The cornerstone of democracy is the right to vote, and the United States is a shining example. Any limitation on our civic engagement must be met with serious consideration. Unfortunately, Texas and other states disenfranchise an important and growing portion of the population.
It’s a little-known fact that individuals owning second homes in states other than their primary residence are denied the right to vote in local elections that impact their livelihood, property, and communities.
It’s a modern-day version of taxation without representation. The voices and votes of nonresident homeowners — that is, individuals who pay taxes on their nonresident properties — are not considered. As such, they are not directly represented in local government.
Believe it or not, this issue is largely noncontroversial. You don’t see ballot measures or hear public debates against giving nonresident homeowners the right to vote in local elections. Most state voting laws were simply created without consideration for this portion of the population.
This is why three states, Delaware, Connecticut, and New Mexico, have passed statutes legally granting nonresident homeowners the right to vote in all municipal and special district elections, and eight other states see value in nonresident homeowners voting in elections affecting their districts for irrigation, water, sewer and conservation.
It’s time for Texas and the rest of the nation to step up and do the same. As short-term rentals — which comprise a great part of nonresident homeowners — continue to rise in popularity, this issue is not going away. If anything, it’s becoming more pressing.
Allowing such a loophole to continue barring nonresident homeowners from voting is not only unfair — it inhibits these individuals from becoming more politically involved in communities that are clearly important to them. Investing in a second home is a decision made with serious consideration not just for the property, but also for the surrounding community.
Nonresident homeowners who rent short-term serve as a stream of revenue for local economies and boost tourism. They also usually pay significantly more tax than regular homeowners because of the additional occupancy tax.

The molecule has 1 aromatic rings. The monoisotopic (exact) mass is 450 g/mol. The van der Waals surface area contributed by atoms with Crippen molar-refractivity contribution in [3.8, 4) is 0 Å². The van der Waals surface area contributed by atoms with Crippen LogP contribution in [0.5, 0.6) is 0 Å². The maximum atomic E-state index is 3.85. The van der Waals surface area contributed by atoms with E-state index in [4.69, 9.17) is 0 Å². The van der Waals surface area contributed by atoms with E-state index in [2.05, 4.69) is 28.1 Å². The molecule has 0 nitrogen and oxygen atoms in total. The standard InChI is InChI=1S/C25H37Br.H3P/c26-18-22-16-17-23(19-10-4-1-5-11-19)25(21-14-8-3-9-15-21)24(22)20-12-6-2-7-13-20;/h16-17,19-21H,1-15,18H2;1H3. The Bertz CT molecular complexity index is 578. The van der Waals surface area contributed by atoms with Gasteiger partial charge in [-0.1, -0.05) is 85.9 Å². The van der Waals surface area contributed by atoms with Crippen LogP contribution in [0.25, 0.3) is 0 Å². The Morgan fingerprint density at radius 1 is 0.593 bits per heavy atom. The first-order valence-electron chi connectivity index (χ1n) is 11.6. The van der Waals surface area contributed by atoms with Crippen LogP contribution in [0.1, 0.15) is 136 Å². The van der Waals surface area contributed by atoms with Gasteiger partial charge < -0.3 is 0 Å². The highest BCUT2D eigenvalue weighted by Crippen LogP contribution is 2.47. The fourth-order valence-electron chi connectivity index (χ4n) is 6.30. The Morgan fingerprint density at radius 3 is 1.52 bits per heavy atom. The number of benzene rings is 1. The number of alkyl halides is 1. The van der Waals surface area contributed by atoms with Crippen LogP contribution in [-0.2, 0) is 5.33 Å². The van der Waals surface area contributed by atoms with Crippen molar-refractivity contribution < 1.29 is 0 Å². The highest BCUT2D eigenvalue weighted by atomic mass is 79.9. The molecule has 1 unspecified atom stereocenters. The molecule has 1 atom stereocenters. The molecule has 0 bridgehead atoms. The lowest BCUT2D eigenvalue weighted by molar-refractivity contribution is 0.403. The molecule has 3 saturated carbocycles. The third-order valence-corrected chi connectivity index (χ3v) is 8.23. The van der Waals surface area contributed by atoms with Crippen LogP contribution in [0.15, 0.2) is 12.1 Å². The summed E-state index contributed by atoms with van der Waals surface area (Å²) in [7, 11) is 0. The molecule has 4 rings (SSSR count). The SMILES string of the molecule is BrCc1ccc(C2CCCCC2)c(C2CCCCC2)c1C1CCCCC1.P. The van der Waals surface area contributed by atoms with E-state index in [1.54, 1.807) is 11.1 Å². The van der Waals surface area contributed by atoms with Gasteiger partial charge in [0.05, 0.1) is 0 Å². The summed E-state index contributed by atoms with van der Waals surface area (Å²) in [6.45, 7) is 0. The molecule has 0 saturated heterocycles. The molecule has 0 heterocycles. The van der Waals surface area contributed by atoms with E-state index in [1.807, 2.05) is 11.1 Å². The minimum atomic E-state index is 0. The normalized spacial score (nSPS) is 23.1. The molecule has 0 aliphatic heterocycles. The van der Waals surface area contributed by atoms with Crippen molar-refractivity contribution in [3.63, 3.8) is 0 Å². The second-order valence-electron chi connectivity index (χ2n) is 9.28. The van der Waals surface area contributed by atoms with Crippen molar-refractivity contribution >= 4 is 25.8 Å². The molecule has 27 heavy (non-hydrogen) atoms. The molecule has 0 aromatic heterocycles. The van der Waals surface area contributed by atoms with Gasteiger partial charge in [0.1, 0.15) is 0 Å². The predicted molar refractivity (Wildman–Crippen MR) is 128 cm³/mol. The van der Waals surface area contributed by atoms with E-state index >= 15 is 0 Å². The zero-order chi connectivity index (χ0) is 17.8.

Critics of short-term rental owners often say nonresident homeowners are “bad neighbors” who aren’t concerned with the wellbeing of their communities. While there are always exceptions, this is not the rule. It is certainly not an excuse for setting up barriers to civic involvement. In fact, inviting nonresident homeowners to vote will lower those barriers and encourage neighborhood involvement. Nonresidents want what’s best for the communities they’ve invested in, even if their reasoning is different from full-time residents.
Think of it this way: Let’s say there are 1,000 homes in a voting jurisdiction, with 900 belonging to nonresident homeowners. Under most state laws, only 10 percent of property owners in that community can vote on issues affecting all 1,000 homeowners. That is, by definition, taxation without representation.
This is a democratic failure — letting a few speak, when all deserve the chance to have their voices heard.
This isn’t an argument to stop taxing second homeowners. Their tax dollars are crucial to the stability and growth of local economies. If anything, second homeowners are a boon for local tax systems because they contribute more than they draw out.
Nor is this an argument to alter federal election voting protocol — anyone pushing that narrative is deliberately misleading. Paying one set of federal taxes means one vote in federal elections. No one would expect to vote more than once.
But local elections? That’s a whole different ball game. Eleven states are currently making these permissions work. Texas can too. Complacency with the status quo is drowning out the rights of others. It’s time we close this loophole and further solidify the foundation of democracy in this nation.